[TALK LIKE SEX] Blacks and the Madonna-Whore Complex

In 1991, hip-hop trio Salt-N-Pepa released “Let’s Talk About Sex.” In a male-dominated genre, they dared to assert themselves as sexually liberated women and demanded that we talk about sex, openly and honestly, to foster communication and make for a safer, more pleasurable experience. “Let’s Talk About Sex” was heralded as a song that shaped rock-and-roll music and paved the way for one of the largest HIV/AIDS awareness campaigns in the Black/hip-hop community. Still, there was backlash, and as they lyrically predicted, some radio stations wouldn’t play the song because it was too “taboo.” Why? Well, they talked about sex.

The idea of women being open about their sexual desires and behavior continues to make people uncomfortable, and women are often castigated for asserting themselves as being in control of their bodies and sexuality. In the Black community especially, this idea that a woman should be a “lady” in the streets and a “freak” in the sheets is pervasive, and I wonder if it harms us more than it helps.

Shaming women into silence has discouraged many of us from asking important sexual health-related questions and talking about some of the bad experiences we’ve had. According to two studies, between 40 and 60 percent of Black girls have experienced sexual assault before age 18. We tend to discourage any talk about what happens sexually with Black women and girls, and too often blame them for what happens. We often call sexually active teen girls “fast” and blame them for leading men astray, without considering their behaviors might be a result of sexual trauma. Then, Black girls and women categorized as either ladies or freaks are often assigned long-term relationship value accordingly.

What is a “lady” exactly, or a “freak” even? Part of the issue is that we ascribe almost mutually exclusive characteristics and attributes to our understanding of the lady and freak archetypes, categorizing women as one or the other and assigning polarizing values. Sigmund Freud described the “Madonna/Whore Complex” as a condition in which men can’t allow themselves to feel certain sexual attractions or do certain sexual acts with women they loved and married (ladies), preferring to only participate in such behavior with women they deemed worthy of sexual degradation because they were akin to prostitutes (freaks).

My primary issue with the perpetuation of the madonna/whore dichotomy is that it assigns women’s sexuality value like currency, which uncomfortably harkens to the times when women were bartered during marriage arrangements. It assumes that valuable women are tainted by having and enjoying sex, and if women are too knowledgeable and talented during sex, their worth is somehow reduced. Why should women be deemed worthy or unworthy of love and long-term committed partnership based on whom they’ve slept with (or how much they enjoyed it)?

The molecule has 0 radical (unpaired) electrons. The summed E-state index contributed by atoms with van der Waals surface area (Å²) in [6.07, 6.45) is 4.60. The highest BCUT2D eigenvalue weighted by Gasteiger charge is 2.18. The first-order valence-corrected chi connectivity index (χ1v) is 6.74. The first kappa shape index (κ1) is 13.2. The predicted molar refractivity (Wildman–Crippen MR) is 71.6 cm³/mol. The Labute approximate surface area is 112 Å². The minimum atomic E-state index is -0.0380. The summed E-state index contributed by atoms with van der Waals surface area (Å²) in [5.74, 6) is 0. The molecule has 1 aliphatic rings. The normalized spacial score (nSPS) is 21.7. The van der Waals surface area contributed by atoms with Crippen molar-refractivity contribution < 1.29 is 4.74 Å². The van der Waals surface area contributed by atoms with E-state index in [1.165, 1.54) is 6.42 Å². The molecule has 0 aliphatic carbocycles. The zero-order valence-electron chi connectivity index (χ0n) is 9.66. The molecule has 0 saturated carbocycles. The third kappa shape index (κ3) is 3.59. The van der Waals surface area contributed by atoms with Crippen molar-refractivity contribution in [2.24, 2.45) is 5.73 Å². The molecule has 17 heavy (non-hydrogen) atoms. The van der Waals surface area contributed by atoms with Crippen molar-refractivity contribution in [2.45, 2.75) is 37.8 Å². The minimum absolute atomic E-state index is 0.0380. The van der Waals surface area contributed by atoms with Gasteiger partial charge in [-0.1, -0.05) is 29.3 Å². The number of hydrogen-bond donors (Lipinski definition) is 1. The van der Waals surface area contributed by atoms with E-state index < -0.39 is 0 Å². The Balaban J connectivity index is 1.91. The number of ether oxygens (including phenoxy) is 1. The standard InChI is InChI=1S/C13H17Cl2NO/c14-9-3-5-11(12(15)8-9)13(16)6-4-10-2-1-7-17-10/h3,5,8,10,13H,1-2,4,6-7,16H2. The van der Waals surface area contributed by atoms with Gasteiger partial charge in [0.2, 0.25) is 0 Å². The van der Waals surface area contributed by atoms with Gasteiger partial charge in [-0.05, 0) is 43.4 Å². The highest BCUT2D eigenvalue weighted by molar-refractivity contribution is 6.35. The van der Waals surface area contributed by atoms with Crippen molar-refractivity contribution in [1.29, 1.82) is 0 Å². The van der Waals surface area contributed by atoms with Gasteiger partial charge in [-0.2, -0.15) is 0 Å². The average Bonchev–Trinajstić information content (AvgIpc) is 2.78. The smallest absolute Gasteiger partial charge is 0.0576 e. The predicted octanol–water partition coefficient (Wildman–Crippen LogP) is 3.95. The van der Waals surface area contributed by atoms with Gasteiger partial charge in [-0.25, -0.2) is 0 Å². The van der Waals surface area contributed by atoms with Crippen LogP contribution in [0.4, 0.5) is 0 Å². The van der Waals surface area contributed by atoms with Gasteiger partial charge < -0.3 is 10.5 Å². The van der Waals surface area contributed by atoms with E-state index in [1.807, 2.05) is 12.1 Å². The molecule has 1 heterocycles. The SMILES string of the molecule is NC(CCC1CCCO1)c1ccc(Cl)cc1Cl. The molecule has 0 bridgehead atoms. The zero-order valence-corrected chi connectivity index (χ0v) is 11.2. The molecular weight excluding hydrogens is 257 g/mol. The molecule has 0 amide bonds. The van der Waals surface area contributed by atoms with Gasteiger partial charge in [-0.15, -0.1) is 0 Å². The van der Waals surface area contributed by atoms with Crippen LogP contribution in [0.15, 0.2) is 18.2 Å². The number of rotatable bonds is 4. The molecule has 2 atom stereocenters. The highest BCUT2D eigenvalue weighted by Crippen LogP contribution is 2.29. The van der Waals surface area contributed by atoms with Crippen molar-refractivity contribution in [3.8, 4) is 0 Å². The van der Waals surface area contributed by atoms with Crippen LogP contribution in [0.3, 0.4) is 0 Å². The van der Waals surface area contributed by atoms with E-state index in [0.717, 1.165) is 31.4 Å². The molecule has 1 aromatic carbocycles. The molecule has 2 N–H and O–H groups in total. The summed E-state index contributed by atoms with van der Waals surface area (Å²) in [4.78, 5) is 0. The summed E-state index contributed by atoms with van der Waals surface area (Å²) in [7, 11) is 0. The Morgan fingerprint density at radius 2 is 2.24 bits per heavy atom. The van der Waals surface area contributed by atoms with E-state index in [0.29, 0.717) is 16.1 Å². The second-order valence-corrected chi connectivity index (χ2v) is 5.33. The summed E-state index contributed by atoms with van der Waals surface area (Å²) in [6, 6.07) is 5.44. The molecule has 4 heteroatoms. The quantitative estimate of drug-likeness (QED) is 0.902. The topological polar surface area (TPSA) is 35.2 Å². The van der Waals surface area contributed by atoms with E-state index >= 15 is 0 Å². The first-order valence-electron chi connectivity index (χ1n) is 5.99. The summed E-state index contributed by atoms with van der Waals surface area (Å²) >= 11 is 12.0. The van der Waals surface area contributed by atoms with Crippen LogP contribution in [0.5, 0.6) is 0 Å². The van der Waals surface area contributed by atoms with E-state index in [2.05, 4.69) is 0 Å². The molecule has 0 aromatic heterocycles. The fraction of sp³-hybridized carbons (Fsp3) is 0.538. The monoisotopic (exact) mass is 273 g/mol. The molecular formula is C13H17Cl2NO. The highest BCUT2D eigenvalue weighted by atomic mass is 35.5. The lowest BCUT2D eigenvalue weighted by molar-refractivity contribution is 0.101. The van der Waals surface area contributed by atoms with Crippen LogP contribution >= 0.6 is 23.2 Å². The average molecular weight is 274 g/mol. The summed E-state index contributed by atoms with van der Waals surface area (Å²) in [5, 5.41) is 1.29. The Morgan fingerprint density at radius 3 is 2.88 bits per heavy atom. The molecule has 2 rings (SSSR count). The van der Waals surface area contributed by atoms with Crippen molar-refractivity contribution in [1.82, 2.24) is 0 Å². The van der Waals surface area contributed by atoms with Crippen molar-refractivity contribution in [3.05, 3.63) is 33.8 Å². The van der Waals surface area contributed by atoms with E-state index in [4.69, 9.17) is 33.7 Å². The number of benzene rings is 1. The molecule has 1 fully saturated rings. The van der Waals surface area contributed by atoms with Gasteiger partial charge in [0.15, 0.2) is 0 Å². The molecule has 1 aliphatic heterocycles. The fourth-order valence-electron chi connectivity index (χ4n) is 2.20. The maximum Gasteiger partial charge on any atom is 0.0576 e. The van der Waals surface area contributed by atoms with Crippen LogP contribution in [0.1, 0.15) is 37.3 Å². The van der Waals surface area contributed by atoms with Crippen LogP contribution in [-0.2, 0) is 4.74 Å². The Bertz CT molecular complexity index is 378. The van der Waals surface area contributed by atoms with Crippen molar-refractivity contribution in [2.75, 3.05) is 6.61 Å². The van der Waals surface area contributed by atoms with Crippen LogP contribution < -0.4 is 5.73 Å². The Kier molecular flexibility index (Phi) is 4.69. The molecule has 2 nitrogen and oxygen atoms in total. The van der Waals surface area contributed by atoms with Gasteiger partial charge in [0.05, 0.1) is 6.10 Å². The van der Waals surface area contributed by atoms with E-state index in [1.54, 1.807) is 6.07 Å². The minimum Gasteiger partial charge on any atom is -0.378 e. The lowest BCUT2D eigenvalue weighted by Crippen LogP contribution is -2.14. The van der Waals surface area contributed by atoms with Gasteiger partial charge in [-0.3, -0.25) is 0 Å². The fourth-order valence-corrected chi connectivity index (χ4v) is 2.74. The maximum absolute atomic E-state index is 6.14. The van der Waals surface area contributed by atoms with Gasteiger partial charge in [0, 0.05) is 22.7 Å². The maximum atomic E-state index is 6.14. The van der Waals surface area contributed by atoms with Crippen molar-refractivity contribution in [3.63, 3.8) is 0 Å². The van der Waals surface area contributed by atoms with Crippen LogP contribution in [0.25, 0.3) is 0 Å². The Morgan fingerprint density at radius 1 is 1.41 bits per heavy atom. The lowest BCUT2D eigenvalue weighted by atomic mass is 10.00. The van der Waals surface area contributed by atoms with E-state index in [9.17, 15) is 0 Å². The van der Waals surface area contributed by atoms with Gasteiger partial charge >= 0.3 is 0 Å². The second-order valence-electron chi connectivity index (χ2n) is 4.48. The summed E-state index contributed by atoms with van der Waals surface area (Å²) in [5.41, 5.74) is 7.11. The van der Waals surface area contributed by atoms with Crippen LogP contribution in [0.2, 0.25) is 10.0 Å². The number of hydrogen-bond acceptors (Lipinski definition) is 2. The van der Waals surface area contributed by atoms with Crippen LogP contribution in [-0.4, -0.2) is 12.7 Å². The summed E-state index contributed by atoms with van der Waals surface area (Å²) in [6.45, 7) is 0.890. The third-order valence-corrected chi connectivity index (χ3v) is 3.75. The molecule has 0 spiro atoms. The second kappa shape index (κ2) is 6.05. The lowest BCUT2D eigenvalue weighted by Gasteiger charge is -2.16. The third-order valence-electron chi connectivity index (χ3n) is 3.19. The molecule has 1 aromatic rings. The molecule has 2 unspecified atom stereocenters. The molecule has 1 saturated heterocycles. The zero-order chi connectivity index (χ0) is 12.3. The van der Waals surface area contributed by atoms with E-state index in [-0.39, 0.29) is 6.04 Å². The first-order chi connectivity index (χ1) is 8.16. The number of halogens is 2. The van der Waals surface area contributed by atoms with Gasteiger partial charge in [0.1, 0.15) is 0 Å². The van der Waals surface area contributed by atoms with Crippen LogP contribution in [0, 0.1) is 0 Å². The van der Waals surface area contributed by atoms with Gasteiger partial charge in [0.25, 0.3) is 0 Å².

In the Black community especially, this idea that a woman should be a ‘lady’ in the streets and a ‘freak’ in the sheets is pervasive, and I wonder if it harms us more than it helps.

It’s easy to point the finger at “The Church,” or religious mandates of purity and chastity, but I think we have to dig a bit deeper. Black folks aren’t exactly going to church like they used to, and many are at least a generation removed from the anti-premarital sex indoctrination that occurs with regular church attendance. I’d argue that the answer lies both in pride and in power, or the lack thereof.

As women, we’re subjected to the narrow limitations that patriarchy places on our freedoms. As Black women, we bear the weight of racism and the legacy of sexual abuse and hypersexualization that comes with racist stereotypes. Part of our projecting the outward “lady” is not wanting to be connected to the Jezebel and Venus Hottentot images we’ve seen. This history also includes the emasculation of Black men with regard to their status as “head” of families, which has been society’s idea of what makes a man a real man. A man who cannot control his woman’s sexual behavior, then, stands to have his masculinity questioned—and for Black men, that’s been done more than enough.

We’re left with men and women who do what they can to shun the bold sexuality of women because of the negativity so readily attached to it. Both want to enjoy the pleasures of the sex, however, so keeping things on the hush has been the go-to approach. Is it fair? Of course not, but it continues to permeate almost every corner of our communities. Is it safe? I argue that the more secretive we are about our sexual behavior, the more risky it becomes.

I’m not saying that women need to brandish the most intimate details of their sex lives on their chests like scarlet letters. We owe no one any explanation about what we choose to do. Women shouldn’t be forced to play certain public roles that hide what we enjoy, or be subjected to being shamed for affirming our enjoyment. Judging women based on sexual histories is also problematic because the